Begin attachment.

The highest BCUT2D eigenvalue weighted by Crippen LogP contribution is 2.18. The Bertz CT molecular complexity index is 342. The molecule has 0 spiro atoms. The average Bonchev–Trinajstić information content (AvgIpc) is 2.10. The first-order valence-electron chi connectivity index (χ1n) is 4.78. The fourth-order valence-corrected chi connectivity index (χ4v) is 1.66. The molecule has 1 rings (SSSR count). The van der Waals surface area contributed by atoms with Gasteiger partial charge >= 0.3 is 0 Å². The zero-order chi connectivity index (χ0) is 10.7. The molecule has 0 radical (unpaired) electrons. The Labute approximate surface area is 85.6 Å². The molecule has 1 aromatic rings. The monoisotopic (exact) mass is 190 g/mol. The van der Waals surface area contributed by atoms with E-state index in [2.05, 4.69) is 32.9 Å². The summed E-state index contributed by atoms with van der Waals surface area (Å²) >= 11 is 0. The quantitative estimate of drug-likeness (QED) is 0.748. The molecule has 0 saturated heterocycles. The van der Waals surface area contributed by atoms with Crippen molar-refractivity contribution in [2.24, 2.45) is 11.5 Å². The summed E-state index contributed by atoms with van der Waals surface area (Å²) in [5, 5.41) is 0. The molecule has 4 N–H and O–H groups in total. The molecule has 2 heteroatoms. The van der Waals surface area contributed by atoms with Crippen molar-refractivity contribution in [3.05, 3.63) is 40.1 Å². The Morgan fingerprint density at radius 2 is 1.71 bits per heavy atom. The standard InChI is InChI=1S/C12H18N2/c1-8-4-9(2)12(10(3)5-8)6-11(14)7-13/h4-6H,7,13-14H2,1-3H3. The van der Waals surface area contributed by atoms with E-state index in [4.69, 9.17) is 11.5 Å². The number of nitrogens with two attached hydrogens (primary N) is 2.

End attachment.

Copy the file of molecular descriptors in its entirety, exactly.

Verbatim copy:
The highest BCUT2D eigenvalue weighted by Crippen LogP contribution is 2.18. The Bertz CT molecular complexity index is 342. The molecule has 0 spiro atoms. The average Bonchev–Trinajstić information content (AvgIpc) is 2.10. The first-order valence-electron chi connectivity index (χ1n) is 4.78. The fourth-order valence-corrected chi connectivity index (χ4v) is 1.66. The molecule has 1 rings (SSSR count). The van der Waals surface area contributed by atoms with Gasteiger partial charge >= 0.3 is 0 Å². The zero-order chi connectivity index (χ0) is 10.7. The molecule has 0 radical (unpaired) electrons. The Labute approximate surface area is 85.6 Å². The molecule has 1 aromatic rings. The monoisotopic (exact) mass is 190 g/mol. The van der Waals surface area contributed by atoms with E-state index in [2.05, 4.69) is 32.9 Å². The summed E-state index contributed by atoms with van der Waals surface area (Å²) >= 11 is 0. The quantitative estimate of drug-likeness (QED) is 0.748. The molecule has 0 saturated heterocycles. The van der Waals surface area contributed by atoms with Crippen molar-refractivity contribution in [2.24, 2.45) is 11.5 Å². The summed E-state index contributed by atoms with van der Waals surface area (Å²) in [5, 5.41) is 0. The molecule has 4 N–H and O–H groups in total. The molecule has 2 heteroatoms. The van der Waals surface area contributed by atoms with Crippen molar-refractivity contribution in [3.05, 3.63) is 40.1 Å². The Morgan fingerprint density at radius 2 is 1.71 bits per heavy atom. The standard InChI is InChI=1S/C12H18N2/c1-8-4-9(2)12(10(3)5-8)6-11(14)7-13/h4-6H,7,13-14H2,1-3H3. The van der Waals surface area contributed by atoms with E-state index in [4.69, 9.17) is 11.5 Å². The number of nitrogens with two attached hydrogens (primary N) is 2.